The piezoelectric elements 60 and 90 feeds the compression mode pressure indicative signal Sp and the expansion mode pressure indicative signal Ss to the control unit 100. The control unit 100 processes these compression mode and expansion mode pressure indicative signals Sp and Ss to produce an expansion mode control signal SA A and a compression mode control signal SB. The expansion mode control signal SA is fed to the first piezoelectric element 60 for controlling axial length thereof to adjust the position of the valve core 72 and whereby adjust the stiffness of the valve members 74 and 75. By adjusting the stiffness of the valve member 75, the damping characteristics in response to the piston expansion stroke can be switched between HARD mode and SOFT mode. Similarly, the compression mode control signal SB is applied to the second piezoelectric element 90 for controlling the axial length thereof to adjust the position of the slider 71 relative to the valve members 74 and 75 and whereby adjusts the stiffness of the associated valve member in order to switch the damping mode between HARD mode and SOFT mode. By this, the damping characteristics in the piston compression stroke can be adjusted.

As shown in FIG. 3, the control unit 100 comprises a microprocessor based circuit including an input/output (I/0) port 101, an input circuit 110, an arithmetic circuit 120, a driver circuit 130 and a driver power source circuit 140. The I/0 unit 101 is connected to respective damping control mechanisms 70 of the shock absorbers 1 disposed in front-left, front-right, rear-left and rear-right suspension systems via the cables 62 and 92 of the wiring harnesses 35. The compression mode pressure indicative signals Sp and the expansion mode pressure indicative signals Ss generated by the piezoelectric elements 60 and 90 of respective shock absorbers 1 are input to the control unit 100 through the I/0 port 101. The I/0 unit 101 has a plurality of control channels respectively adapted to control the piezoelectric elements 60 and 90 in respective shock absorbers 1 of front-left, front-right, rear-left and rear-right suspension systems, though FIG. 4 shows only one shock absorber 1. Each control channel has first and second I/0 sections 101a and 101b for receiving pressure indicative signals Sp and Ss and outputting the control signals SA and SB. The first control section 101a has a capacitor Cl for receiving the compression mode pressure indicative signal Sp and serving as a filter for removing noise direct current component in input signal. The first control section 101a also has a pair of diodes D1 and D2 arranged at opposite polarities.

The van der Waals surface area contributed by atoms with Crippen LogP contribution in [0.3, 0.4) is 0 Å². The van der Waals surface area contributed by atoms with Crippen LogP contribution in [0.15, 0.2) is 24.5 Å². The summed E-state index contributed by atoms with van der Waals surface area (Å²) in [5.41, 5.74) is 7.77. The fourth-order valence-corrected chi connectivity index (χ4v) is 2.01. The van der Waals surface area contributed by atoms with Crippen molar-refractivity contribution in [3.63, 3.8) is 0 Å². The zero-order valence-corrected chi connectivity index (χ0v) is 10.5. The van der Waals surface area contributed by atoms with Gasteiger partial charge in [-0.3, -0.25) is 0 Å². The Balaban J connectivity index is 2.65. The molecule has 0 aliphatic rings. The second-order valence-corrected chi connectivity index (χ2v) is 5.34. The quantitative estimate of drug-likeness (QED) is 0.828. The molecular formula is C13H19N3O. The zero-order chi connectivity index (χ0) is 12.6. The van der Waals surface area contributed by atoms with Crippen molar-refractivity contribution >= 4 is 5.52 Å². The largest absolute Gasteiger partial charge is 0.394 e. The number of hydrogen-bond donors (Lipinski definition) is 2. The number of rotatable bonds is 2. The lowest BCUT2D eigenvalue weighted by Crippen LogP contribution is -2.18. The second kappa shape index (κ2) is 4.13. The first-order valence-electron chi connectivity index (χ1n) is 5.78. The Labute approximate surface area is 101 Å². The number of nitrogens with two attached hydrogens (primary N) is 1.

Similarly, the second control section 101b has a capacitor C11 for receiving the compression mode pressure indicative signal Ss and serving as a filter for removing noise direct current component in input signal. The second control section 101b also has a pair of diodes D11 and D12 arranged at opposite polarities.

The capacitors C1 and C11 are connected to first and second sections 110a and 110b of the input circuit 110 respectively. The first section 130a includes a switching transistor Tr3 and an amplifier 112. The switching transistor Tr3 has a base electrode connected to one output terminal of the arithmetic circuit to receive therefrom a selector command. The transistor Tr3 has a collector electrode connected to a junction between the capacitor C1 of the I/O unit 101 and the amplifier 112. The emittor electrode of the switching transistor Tr3 is grounded. In addition, the first section 110a includes a diode D4 and a resistor R8. With the shown construction, the selector command is normally held OFF to input LOW level command to the base electrode of the switching transistor Tr3. Therefore, the switching transistor Tr3 is normally held OFF to break connection between the junction and the ground. At this position, the compression mode pressure indicative signal Sp is fed to the amplifier 112 and subsequently to the arithmetic circuit 120. On the other hand, the switching transistor Tr3 is responsive to the HIGH level selector command to turn ON to establish grounding circuit for grounding the junction between the capacitor C1 and the amplifier 112. As a result, the compression mode pressure indicative signal Sp from the first piezoelectric element 60 is grounded. Therefore, the input to arithmetic circuit 120 from the amplifier 112 becomes substantially zero.